Apoptosis-inducing factor (AIFM1, AIF, PDCD8) is a ubiquitously expressed flavoprotein that plays a critical role in caspase-independent apoptosis. AIF is expressed as a 66 kDa precursor protein before being N-terminally cleaved to 62 kDa and localized to the mitochondrial intermembrane space. In response to apoptotic stimuli, AIFM1 is released from the mitochondrial intermembrane as a 57 kDa fragment that can translocate to the nucleus. Treatment of isolated nuclei with recombinant AIF leads to early apoptotic events, such as chromatin condensation and large-scale DNA fragmentation. Studies of AIF knockout mice have shown that the apoptotic activity of AIF is cell type and stimuli-dependent. Also noted was that AIF was required for embryoid body cavitation, representing the first wave of programmed cell death during embryonic morphogenesis. Structural analysis of AIF revealed two regions, an oxidoreductase activity and a DNA binding domain. AIF has dual functions, a pro-apoptotic activity in the nucleus via its DNA binding and an anti-apoptotic activity via the scavenging of free radicals through its oxidoreductase activity.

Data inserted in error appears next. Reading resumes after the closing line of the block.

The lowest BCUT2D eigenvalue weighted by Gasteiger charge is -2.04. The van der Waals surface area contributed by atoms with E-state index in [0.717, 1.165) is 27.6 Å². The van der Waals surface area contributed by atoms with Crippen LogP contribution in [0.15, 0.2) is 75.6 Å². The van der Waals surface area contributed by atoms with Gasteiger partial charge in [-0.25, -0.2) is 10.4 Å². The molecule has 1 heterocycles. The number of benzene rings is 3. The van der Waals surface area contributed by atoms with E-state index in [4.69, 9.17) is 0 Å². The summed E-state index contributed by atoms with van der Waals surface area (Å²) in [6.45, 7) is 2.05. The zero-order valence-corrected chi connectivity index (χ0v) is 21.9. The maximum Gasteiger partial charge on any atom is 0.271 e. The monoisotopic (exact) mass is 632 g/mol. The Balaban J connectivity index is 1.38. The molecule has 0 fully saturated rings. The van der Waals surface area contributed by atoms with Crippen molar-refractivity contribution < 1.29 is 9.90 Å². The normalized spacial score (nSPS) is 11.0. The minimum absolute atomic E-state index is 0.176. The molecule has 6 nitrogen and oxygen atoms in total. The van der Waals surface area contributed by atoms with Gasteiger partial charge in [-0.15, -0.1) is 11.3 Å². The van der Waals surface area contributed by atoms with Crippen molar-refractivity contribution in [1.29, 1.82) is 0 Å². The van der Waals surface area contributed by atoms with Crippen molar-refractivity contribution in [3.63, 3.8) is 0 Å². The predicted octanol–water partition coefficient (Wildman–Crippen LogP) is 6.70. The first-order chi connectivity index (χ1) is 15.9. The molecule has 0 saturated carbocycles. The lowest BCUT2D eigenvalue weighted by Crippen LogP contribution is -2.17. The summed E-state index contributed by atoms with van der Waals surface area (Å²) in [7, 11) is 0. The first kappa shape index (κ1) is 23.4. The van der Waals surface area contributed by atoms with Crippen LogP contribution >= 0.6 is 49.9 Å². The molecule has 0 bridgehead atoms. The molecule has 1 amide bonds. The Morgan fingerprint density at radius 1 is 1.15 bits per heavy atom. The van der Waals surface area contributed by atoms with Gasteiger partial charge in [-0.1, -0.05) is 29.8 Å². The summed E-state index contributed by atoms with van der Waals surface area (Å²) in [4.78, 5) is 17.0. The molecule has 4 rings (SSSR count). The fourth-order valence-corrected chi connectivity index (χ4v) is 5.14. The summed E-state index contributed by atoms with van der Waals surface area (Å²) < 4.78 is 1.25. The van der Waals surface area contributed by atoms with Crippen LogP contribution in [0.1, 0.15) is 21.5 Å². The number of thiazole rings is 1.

Lipton, S.A. and Bossy-Wetzel, E. (2002) Cell 111:147.
Daugas, E. et al. (2000) FEBS Lett. 476:118.
*For more information, see UniProt Accession O95831
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*All molecular weights (MW) are confirmed by comparison to Bio-Rad Rainbow Markers and to western blot mobilities of known proteins with similar MW.
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